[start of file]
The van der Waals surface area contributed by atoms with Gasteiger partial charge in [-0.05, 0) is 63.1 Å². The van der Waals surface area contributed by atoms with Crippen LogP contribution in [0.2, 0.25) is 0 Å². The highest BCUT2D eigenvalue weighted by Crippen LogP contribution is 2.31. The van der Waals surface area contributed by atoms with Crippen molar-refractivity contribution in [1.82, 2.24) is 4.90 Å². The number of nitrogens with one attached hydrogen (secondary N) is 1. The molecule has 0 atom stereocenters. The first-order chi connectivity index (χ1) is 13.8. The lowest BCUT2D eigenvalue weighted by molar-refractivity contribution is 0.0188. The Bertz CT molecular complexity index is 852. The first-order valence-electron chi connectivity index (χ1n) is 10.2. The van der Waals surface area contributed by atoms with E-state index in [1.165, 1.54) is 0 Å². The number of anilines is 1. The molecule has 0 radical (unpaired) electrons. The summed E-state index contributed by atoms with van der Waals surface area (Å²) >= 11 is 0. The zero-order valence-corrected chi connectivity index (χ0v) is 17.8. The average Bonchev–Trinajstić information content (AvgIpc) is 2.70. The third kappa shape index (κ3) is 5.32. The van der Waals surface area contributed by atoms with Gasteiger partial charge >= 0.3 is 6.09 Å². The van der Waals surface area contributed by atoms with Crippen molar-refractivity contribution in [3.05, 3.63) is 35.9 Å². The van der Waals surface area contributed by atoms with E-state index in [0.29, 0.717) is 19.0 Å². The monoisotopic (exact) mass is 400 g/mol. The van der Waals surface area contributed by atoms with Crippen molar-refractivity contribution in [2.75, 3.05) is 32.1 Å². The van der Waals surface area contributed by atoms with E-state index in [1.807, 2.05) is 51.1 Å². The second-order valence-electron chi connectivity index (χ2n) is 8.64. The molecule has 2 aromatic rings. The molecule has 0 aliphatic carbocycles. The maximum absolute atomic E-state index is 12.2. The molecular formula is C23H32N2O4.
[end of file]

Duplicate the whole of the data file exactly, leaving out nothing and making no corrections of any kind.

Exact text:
The van der Waals surface area contributed by atoms with Gasteiger partial charge in [-0.05, 0) is 63.1 Å². The van der Waals surface area contributed by atoms with Crippen LogP contribution in [0.2, 0.25) is 0 Å². The highest BCUT2D eigenvalue weighted by Crippen LogP contribution is 2.31. The van der Waals surface area contributed by atoms with Crippen molar-refractivity contribution in [1.82, 2.24) is 4.90 Å². The number of nitrogens with one attached hydrogen (secondary N) is 1. The molecule has 0 atom stereocenters. The first-order chi connectivity index (χ1) is 13.8. The lowest BCUT2D eigenvalue weighted by molar-refractivity contribution is 0.0188. The Bertz CT molecular complexity index is 852. The first-order valence-electron chi connectivity index (χ1n) is 10.2. The van der Waals surface area contributed by atoms with E-state index in [1.165, 1.54) is 0 Å². The number of anilines is 1. The molecule has 0 radical (unpaired) electrons. The summed E-state index contributed by atoms with van der Waals surface area (Å²) >= 11 is 0. The zero-order valence-corrected chi connectivity index (χ0v) is 17.8. The average Bonchev–Trinajstić information content (AvgIpc) is 2.70. The third kappa shape index (κ3) is 5.32. The van der Waals surface area contributed by atoms with Gasteiger partial charge >= 0.3 is 6.09 Å². The van der Waals surface area contributed by atoms with Crippen molar-refractivity contribution in [3.05, 3.63) is 35.9 Å². The van der Waals surface area contributed by atoms with E-state index in [0.29, 0.717) is 19.0 Å². The monoisotopic (exact) mass is 400 g/mol. The van der Waals surface area contributed by atoms with Crippen molar-refractivity contribution in [2.75, 3.05) is 32.1 Å². The van der Waals surface area contributed by atoms with E-state index in [1.807, 2.05) is 51.1 Å². The second-order valence-electron chi connectivity index (χ2n) is 8.64. The molecule has 2 aromatic rings. The molecule has 0 aliphatic carbocycles. The maximum absolute atomic E-state index is 12.2. The molecular formula is C23H32N2O4.